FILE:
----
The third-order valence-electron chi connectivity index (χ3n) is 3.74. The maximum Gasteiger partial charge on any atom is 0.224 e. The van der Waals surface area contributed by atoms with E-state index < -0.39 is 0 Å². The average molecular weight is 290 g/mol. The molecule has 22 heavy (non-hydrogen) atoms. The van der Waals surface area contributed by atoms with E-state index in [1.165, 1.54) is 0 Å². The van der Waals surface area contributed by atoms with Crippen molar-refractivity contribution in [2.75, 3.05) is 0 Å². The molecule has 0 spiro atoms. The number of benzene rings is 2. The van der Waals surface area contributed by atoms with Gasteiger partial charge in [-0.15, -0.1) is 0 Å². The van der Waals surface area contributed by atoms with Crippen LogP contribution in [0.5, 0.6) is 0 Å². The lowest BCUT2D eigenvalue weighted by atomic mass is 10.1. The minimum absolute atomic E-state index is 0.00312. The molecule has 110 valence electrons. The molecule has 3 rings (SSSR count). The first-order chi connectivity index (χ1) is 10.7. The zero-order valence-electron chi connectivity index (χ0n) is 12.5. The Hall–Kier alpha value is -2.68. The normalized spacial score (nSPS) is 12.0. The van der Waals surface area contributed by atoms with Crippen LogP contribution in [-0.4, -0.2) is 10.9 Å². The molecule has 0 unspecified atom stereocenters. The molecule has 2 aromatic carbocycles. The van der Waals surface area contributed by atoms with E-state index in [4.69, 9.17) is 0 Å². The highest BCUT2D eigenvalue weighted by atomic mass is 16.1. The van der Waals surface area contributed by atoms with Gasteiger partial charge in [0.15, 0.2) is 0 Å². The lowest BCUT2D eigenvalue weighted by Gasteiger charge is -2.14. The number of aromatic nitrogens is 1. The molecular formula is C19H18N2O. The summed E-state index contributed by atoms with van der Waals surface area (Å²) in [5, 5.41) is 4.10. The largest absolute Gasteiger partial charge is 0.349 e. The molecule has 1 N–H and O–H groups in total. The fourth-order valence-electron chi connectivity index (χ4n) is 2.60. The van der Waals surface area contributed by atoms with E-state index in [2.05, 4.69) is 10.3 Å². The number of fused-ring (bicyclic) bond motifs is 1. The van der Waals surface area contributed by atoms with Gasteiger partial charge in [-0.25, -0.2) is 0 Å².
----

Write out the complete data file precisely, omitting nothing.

The third-order valence-electron chi connectivity index (χ3n) is 3.74. The maximum Gasteiger partial charge on any atom is 0.224 e. The van der Waals surface area contributed by atoms with E-state index < -0.39 is 0 Å². The average molecular weight is 290 g/mol. The molecule has 22 heavy (non-hydrogen) atoms. The van der Waals surface area contributed by atoms with E-state index in [1.165, 1.54) is 0 Å². The van der Waals surface area contributed by atoms with Crippen molar-refractivity contribution in [2.75, 3.05) is 0 Å². The molecule has 0 spiro atoms. The number of benzene rings is 2. The van der Waals surface area contributed by atoms with Gasteiger partial charge in [-0.15, -0.1) is 0 Å². The van der Waals surface area contributed by atoms with Crippen LogP contribution in [0.5, 0.6) is 0 Å². The lowest BCUT2D eigenvalue weighted by atomic mass is 10.1. The minimum absolute atomic E-state index is 0.00312. The molecule has 110 valence electrons. The molecule has 3 rings (SSSR count). The first-order chi connectivity index (χ1) is 10.7. The zero-order valence-electron chi connectivity index (χ0n) is 12.5. The Hall–Kier alpha value is -2.68. The normalized spacial score (nSPS) is 12.0. The van der Waals surface area contributed by atoms with Crippen LogP contribution in [-0.4, -0.2) is 10.9 Å². The molecule has 0 unspecified atom stereocenters. The molecule has 2 aromatic carbocycles. The van der Waals surface area contributed by atoms with E-state index in [4.69, 9.17) is 0 Å². The highest BCUT2D eigenvalue weighted by atomic mass is 16.1. The van der Waals surface area contributed by atoms with Gasteiger partial charge in [0.15, 0.2) is 0 Å². The lowest BCUT2D eigenvalue weighted by Gasteiger charge is -2.14. The number of aromatic nitrogens is 1. The molecular formula is C19H18N2O. The summed E-state index contributed by atoms with van der Waals surface area (Å²) in [5, 5.41) is 4.10. The largest absolute Gasteiger partial charge is 0.349 e. The molecule has 1 N–H and O–H groups in total. The fourth-order valence-electron chi connectivity index (χ4n) is 2.60. The van der Waals surface area contributed by atoms with E-state index in [2.05, 4.69) is 10.3 Å². The number of fused-ring (bicyclic) bond motifs is 1. The van der Waals surface area contributed by atoms with Gasteiger partial charge in [-0.25, -0.2) is 0 Å².